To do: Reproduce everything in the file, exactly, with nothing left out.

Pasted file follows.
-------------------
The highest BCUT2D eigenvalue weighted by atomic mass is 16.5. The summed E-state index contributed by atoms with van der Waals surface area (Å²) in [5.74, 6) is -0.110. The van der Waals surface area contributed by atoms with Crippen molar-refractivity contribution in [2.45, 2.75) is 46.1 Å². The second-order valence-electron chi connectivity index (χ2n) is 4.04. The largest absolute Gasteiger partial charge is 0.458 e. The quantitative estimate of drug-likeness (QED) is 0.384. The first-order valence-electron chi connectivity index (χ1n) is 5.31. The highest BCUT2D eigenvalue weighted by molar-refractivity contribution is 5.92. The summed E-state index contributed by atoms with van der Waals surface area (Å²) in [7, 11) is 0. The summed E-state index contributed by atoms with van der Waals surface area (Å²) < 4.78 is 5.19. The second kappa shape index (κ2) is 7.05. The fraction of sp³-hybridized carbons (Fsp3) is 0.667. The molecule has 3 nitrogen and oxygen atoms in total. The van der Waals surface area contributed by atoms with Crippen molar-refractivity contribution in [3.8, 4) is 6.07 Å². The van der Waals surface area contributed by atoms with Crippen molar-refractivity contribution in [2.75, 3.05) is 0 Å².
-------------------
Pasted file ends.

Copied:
The highest BCUT2D eigenvalue weighted by atomic mass is 16.5. The summed E-state index contributed by atoms with van der Waals surface area (Å²) in [5.74, 6) is -0.110. The van der Waals surface area contributed by atoms with Crippen molar-refractivity contribution in [2.45, 2.75) is 46.1 Å². The second-order valence-electron chi connectivity index (χ2n) is 4.04. The largest absolute Gasteiger partial charge is 0.458 e. The quantitative estimate of drug-likeness (QED) is 0.384. The first-order valence-electron chi connectivity index (χ1n) is 5.31. The highest BCUT2D eigenvalue weighted by molar-refractivity contribution is 5.92. The summed E-state index contributed by atoms with van der Waals surface area (Å²) in [7, 11) is 0. The summed E-state index contributed by atoms with van der Waals surface area (Å²) < 4.78 is 5.19. The second kappa shape index (κ2) is 7.05. The fraction of sp³-hybridized carbons (Fsp3) is 0.667. The molecule has 3 nitrogen and oxygen atoms in total. The van der Waals surface area contributed by atoms with Crippen molar-refractivity contribution in [3.8, 4) is 6.07 Å². The van der Waals surface area contributed by atoms with Crippen molar-refractivity contribution in [2.75, 3.05) is 0 Å².